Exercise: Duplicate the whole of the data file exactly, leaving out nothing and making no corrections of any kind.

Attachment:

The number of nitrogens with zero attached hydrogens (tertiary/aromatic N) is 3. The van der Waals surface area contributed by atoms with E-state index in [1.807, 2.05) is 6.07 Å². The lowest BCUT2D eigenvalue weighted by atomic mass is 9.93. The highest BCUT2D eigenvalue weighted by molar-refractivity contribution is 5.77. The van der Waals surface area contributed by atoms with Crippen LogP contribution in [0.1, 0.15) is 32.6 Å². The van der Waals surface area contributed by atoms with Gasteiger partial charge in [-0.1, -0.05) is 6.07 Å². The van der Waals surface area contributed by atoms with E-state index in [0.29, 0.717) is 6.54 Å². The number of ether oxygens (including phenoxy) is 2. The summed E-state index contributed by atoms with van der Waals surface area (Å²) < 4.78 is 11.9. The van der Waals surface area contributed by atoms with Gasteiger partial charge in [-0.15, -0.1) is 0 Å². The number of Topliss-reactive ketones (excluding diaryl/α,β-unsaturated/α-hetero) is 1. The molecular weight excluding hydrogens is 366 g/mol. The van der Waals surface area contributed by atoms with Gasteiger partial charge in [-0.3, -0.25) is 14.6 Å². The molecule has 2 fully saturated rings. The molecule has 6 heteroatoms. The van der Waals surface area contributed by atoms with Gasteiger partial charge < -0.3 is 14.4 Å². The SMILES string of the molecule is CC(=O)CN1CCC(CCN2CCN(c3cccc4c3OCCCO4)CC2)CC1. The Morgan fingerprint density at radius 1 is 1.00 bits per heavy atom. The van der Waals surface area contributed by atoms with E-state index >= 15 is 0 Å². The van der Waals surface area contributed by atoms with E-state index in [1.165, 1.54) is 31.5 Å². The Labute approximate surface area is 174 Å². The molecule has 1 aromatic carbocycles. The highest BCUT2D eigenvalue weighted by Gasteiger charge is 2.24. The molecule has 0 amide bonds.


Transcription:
The number of nitrogens with zero attached hydrogens (tertiary/aromatic N) is 3. The van der Waals surface area contributed by atoms with E-state index in [1.807, 2.05) is 6.07 Å². The lowest BCUT2D eigenvalue weighted by atomic mass is 9.93. The highest BCUT2D eigenvalue weighted by molar-refractivity contribution is 5.77. The van der Waals surface area contributed by atoms with Crippen LogP contribution in [0.1, 0.15) is 32.6 Å². The van der Waals surface area contributed by atoms with Gasteiger partial charge in [-0.1, -0.05) is 6.07 Å². The van der Waals surface area contributed by atoms with E-state index in [0.29, 0.717) is 6.54 Å². The number of ether oxygens (including phenoxy) is 2. The summed E-state index contributed by atoms with van der Waals surface area (Å²) < 4.78 is 11.9. The van der Waals surface area contributed by atoms with Gasteiger partial charge in [-0.15, -0.1) is 0 Å². The number of Topliss-reactive ketones (excluding diaryl/α,β-unsaturated/α-hetero) is 1. The molecular weight excluding hydrogens is 366 g/mol. The van der Waals surface area contributed by atoms with Gasteiger partial charge in [-0.3, -0.25) is 14.6 Å². The molecule has 2 fully saturated rings. The molecule has 6 heteroatoms. The van der Waals surface area contributed by atoms with Gasteiger partial charge < -0.3 is 14.4 Å². The SMILES string of the molecule is CC(=O)CN1CCC(CCN2CCN(c3cccc4c3OCCCO4)CC2)CC1. The Morgan fingerprint density at radius 1 is 1.00 bits per heavy atom. The van der Waals surface area contributed by atoms with E-state index >= 15 is 0 Å². The van der Waals surface area contributed by atoms with E-state index in [1.165, 1.54) is 31.5 Å². The Labute approximate surface area is 174 Å². The molecule has 1 aromatic carbocycles. The highest BCUT2D eigenvalue weighted by Gasteiger charge is 2.24. The molecule has 0 amide bonds.